In the meantime, continue reading to see a video of the Toilet Buddy in action.
Continue reading “Toilet Buddy helps cover up bathroom noises”
When designing a circuit on the bench, sometimes things work far better than they do in real life. [Quinn Dunki] learned this lesson over the last few months as she struggled with one of her recent creations, the Dish-o-Tron 6000. We featured the Dish-o-Tron back in April, and at that point things seemed to be working out well for [Quinn]. As time passed however, she found the device to be an unreliable power hog. Aside from eating through a battery every few weeks, it kept spontaneously switching states from ‘Dirty’ to ‘Clean’ and back. It was time to take the Dish-o-Tron back to the bench for some debugging.
The random status flip from ‘Dirty’ to ‘Clean’ was a relatively easy fix, and required a small capacitor between the set pin and ground to eliminate the electrical noise that was tripping things up. She nailed down the spontaneous ‘Clean’ to ‘Dirty’ flip to a stuck tilt switch, which she swapped out for a mercury-based model, making things far more reliable. She solved her battery problems by wiring in a 12v wall wart, which might not be any more energy efficient, but it does save her from swapping out batteries all the time.
It’s always nice to see how projects evolve over time, and how the inevitable bugs are worked out of an initial design.
[Micha’s] washing machine is equipped with a rather inaccurate timer, so it is always difficult to estimate when the load will be finished. Since it is located in his basement, he hated having to check on the machine continually to know when his clothes were done. Instead of hauling up and down the stairs over and over, he decided to hack in an “end of cycle” notifier of his own.
The washer has an LED that lights when it is finally done doing its thing, so [Micha] removed the LED and soldered in two wires, which he then connected to his Arduino. When the washer is finished and the LED should be lit, the Arduino senses that the input has been pulled low, signaling the end of the cycle. The Arduino was hooked into his home network via an Ethernet shield, enabling him to monitor the process from the comfort of the nearest web browser.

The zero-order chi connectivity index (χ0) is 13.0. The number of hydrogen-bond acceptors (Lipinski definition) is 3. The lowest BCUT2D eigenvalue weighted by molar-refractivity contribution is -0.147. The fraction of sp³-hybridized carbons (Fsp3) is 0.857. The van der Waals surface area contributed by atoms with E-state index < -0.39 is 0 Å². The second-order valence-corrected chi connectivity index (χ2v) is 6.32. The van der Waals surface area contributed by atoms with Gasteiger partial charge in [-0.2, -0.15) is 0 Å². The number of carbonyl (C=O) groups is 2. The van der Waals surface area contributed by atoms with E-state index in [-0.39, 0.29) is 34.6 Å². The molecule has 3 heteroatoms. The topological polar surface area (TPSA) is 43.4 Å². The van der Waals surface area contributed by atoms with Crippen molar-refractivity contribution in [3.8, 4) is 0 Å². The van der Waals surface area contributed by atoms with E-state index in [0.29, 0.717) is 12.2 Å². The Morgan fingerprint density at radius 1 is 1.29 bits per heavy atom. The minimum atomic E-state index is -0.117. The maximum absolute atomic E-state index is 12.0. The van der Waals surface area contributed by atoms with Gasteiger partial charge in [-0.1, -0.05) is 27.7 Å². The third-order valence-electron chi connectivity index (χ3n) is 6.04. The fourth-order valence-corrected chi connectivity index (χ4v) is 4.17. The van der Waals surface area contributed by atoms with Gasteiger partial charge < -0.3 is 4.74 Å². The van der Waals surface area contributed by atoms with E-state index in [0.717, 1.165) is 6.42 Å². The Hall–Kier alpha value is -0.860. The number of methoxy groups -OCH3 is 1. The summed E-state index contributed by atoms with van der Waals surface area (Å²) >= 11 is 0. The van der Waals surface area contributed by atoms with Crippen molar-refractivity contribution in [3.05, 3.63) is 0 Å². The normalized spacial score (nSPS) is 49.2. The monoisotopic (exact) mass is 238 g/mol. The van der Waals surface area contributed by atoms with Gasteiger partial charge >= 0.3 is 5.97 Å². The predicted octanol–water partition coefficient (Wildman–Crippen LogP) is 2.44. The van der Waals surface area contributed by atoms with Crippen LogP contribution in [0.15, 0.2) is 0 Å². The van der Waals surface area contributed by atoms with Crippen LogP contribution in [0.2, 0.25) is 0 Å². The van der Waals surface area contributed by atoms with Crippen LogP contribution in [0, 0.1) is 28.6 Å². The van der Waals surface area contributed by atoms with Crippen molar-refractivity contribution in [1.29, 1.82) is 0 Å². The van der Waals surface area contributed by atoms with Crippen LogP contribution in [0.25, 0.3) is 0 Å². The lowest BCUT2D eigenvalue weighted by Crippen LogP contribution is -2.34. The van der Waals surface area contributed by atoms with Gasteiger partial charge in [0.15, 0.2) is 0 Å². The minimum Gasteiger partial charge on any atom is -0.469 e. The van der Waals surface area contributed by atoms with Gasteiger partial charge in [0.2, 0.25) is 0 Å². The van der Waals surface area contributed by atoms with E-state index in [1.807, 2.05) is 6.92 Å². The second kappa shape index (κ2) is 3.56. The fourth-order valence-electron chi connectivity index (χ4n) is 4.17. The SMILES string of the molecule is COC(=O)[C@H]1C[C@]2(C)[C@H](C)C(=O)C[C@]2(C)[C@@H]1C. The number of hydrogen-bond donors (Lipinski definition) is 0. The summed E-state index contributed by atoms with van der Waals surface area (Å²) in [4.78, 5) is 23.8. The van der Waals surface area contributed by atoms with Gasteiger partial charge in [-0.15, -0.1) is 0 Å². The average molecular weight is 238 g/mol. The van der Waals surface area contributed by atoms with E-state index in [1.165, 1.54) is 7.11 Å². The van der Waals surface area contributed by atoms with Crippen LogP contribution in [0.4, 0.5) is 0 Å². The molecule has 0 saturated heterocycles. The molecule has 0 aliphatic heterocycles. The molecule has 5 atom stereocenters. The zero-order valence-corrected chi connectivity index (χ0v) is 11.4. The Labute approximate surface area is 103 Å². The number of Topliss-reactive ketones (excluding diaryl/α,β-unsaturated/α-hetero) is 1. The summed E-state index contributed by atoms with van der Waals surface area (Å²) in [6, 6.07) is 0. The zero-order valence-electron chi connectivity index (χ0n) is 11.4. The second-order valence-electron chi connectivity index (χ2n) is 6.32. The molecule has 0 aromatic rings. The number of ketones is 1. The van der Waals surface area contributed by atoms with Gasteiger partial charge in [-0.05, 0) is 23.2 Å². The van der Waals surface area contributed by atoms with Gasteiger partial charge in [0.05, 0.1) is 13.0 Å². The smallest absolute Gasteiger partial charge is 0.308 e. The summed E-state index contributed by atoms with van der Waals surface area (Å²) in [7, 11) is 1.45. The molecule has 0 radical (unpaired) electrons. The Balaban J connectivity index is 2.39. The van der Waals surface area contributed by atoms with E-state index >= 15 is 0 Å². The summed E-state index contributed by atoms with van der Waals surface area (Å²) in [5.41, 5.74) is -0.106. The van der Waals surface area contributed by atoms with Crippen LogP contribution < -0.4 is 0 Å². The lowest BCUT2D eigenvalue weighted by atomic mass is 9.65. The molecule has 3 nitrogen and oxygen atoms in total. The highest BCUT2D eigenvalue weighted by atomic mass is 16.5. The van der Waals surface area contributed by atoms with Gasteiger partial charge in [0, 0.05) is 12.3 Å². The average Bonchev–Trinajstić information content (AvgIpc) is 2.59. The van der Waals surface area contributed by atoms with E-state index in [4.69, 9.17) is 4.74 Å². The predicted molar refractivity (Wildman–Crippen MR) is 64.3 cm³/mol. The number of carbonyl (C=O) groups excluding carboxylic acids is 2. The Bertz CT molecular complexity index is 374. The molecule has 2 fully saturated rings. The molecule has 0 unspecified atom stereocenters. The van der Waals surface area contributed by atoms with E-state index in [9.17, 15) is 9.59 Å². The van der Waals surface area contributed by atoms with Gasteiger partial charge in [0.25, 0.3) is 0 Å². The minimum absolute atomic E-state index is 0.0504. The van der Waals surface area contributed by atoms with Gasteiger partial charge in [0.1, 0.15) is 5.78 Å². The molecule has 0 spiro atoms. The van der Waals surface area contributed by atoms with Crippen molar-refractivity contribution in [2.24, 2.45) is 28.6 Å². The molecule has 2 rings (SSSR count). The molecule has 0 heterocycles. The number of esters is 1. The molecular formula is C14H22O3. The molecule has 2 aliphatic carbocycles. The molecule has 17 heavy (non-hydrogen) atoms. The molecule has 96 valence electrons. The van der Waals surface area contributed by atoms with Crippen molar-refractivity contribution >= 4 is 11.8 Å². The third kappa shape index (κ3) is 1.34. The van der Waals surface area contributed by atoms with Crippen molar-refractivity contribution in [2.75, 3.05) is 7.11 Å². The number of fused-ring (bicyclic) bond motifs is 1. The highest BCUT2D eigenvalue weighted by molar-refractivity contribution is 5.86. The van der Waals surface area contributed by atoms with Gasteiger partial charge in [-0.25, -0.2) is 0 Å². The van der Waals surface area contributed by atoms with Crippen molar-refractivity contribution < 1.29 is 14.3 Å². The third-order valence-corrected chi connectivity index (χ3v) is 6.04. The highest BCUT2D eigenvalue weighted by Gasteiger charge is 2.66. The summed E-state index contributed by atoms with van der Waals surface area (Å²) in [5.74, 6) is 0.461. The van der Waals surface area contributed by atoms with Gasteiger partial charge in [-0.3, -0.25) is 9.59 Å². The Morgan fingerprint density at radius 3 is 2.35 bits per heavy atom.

It’s a clever implementation, and it sure saves him a lot of time trudging up and down the stairs. Nice job!
Instructables user [meseta] wanted an audible notification whenever he received an email, but must have thought that his computer’s built-in sounds were lacking in some regard. To get the perfect sound that he desired, he built himself a USB-powered notification bell.
Using an off the shelf “front desk bell” and a hand made electromagnet, he constructed a bell that could be triggered whenever a message showed up in his desktop email client. The electromagnet can be triggered by a quick pulse from a microcontroller, and in [meseta’s] case, he used a Forebrain dev board. He created a filter in his email client that runs an executable each time a message is received. This executable in turn sends a message to his microcontroller via USB, triggering the bell.
While we think that the notifier could have been put together using a far less powerful microcontroller, it’s a neat idea regardless. People seem to love alternative notification systems, so we’re pretty sure this bell will appeal to many in that crowd.
Keep reading to see a short video demonstration of his email notifier in action.
Continue reading “Desktop email notification bell”